Some six or seven (or eight?) years ago I attended an annual LexisNexis sales force meeting held in Las Vegas, having been invited to speak to inside print sales reps about being an LN customer in one session. While at the annual meeting I sat in on a general meeting of all inside and outside account reps. From this meeting I remember Keith Hawk, then SVP of Sales, speaking about the ethical obligation LN and its sales force had to the company’s customers, an ethical imperative defined as providing lawyers with the professional grade legal resources they need to practice their profession. That was refreshing to hear. It implied that the Company’s sales reps weren’t being instructed to cram down sales of unnecessary legal resources in unwanted formats as a matter of corporate sales policy.
My, how times have changed. Keith Hawk has left LexisNexis. The ethical sales imperative he spoke of appears to have left LN too. This is evident from reports that allege LexisNexis has a new sales policy that finds expression in LexisNexis negotiation ultimatums which tie print and/or ancillary products to licensing Lexis Advance. (LLB posts here, here and here.) Such ultimatums result in law firms and government libraries buying what they don’t need if they can afford to do that, or not being able to acquire what they need for their user population because they cannot afford the additional expense of the tie-in being offered in what appears to be a take it or leave it basis. In those situations, the ethical imperative of selling only those legal resources lawyers need in the formats the buyer chooses has been violated by the seller. That’s just not how to successfully maintain and grow stable win-win vendor-law library relationships in the context of B2B sales.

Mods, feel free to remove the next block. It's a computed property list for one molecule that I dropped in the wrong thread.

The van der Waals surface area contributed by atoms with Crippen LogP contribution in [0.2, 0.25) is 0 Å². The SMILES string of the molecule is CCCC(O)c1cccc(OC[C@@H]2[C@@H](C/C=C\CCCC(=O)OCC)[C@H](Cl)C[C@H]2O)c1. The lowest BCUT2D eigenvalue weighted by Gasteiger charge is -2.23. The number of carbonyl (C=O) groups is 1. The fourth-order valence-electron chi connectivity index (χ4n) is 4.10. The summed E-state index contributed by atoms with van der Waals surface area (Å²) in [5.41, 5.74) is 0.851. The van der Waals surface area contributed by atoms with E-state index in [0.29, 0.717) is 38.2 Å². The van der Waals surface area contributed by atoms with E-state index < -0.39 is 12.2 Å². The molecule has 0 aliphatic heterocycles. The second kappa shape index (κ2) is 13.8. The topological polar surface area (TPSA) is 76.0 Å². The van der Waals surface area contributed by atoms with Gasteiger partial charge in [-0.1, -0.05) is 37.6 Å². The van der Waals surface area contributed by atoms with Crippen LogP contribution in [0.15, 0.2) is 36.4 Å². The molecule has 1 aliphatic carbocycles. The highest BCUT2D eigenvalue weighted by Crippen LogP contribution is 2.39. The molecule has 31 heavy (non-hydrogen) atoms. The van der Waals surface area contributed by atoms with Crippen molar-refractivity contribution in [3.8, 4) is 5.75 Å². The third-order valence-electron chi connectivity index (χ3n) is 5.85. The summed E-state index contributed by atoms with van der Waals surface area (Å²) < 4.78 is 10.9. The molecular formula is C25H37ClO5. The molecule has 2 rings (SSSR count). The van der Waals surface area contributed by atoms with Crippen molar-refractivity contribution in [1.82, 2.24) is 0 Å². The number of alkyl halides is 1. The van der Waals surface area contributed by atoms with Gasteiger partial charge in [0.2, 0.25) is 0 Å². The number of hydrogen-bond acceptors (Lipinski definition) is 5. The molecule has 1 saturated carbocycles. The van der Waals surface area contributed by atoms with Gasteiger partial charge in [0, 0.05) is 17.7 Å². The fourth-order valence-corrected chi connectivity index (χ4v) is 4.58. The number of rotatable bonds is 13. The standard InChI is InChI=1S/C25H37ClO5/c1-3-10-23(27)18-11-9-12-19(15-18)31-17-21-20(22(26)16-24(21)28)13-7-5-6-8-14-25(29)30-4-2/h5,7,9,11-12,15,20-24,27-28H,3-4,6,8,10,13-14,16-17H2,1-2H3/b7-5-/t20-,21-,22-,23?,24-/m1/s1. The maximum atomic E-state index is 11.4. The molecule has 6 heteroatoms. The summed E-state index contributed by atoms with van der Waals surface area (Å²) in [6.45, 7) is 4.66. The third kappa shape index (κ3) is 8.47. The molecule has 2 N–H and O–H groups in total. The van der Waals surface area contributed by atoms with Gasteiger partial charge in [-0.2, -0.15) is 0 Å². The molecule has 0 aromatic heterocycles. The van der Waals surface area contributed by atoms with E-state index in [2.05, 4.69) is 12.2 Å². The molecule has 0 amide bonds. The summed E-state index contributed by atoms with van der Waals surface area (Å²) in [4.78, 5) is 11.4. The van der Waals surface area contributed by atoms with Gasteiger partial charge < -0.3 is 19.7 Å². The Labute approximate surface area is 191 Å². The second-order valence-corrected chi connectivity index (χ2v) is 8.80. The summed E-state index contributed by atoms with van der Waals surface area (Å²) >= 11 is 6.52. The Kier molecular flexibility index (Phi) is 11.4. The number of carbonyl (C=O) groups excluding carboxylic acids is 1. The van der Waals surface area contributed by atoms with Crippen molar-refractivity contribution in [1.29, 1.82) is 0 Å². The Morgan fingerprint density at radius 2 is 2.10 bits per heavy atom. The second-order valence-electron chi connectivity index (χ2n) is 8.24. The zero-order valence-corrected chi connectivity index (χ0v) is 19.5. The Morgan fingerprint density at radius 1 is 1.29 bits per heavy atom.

But are LN’s reported tactics really a new sales policy? What may have happened, at least some instances, was that LN was getting push back from law libraries that didn’t want to transition from Lexis.com to Lexis Advance and LN decided to do some of its own push-back by denying those libraries print and ancillary products. That’s purely speculative on my part, but if true, it is no excuse for violating what had been an ethical imperative that once defined LN’s relationship with its client base. Remember when Thomson Reuters was the “evil” vendor?
Unfortunately, these days we really cannot forecast LN’s ultimate corporate objectives. Nothing much is long term at LexisNexis. LN’s almost annual tradition of corporate-wide reorganizations have taken its toll. Talent and institutional memory have walked out the door, sometimes voluntarily, oftentimes not. LexisNexis Legal is in an almost constant state of flux with chaos reigning in both the company’s cubicle farms and its executive suites. — Joe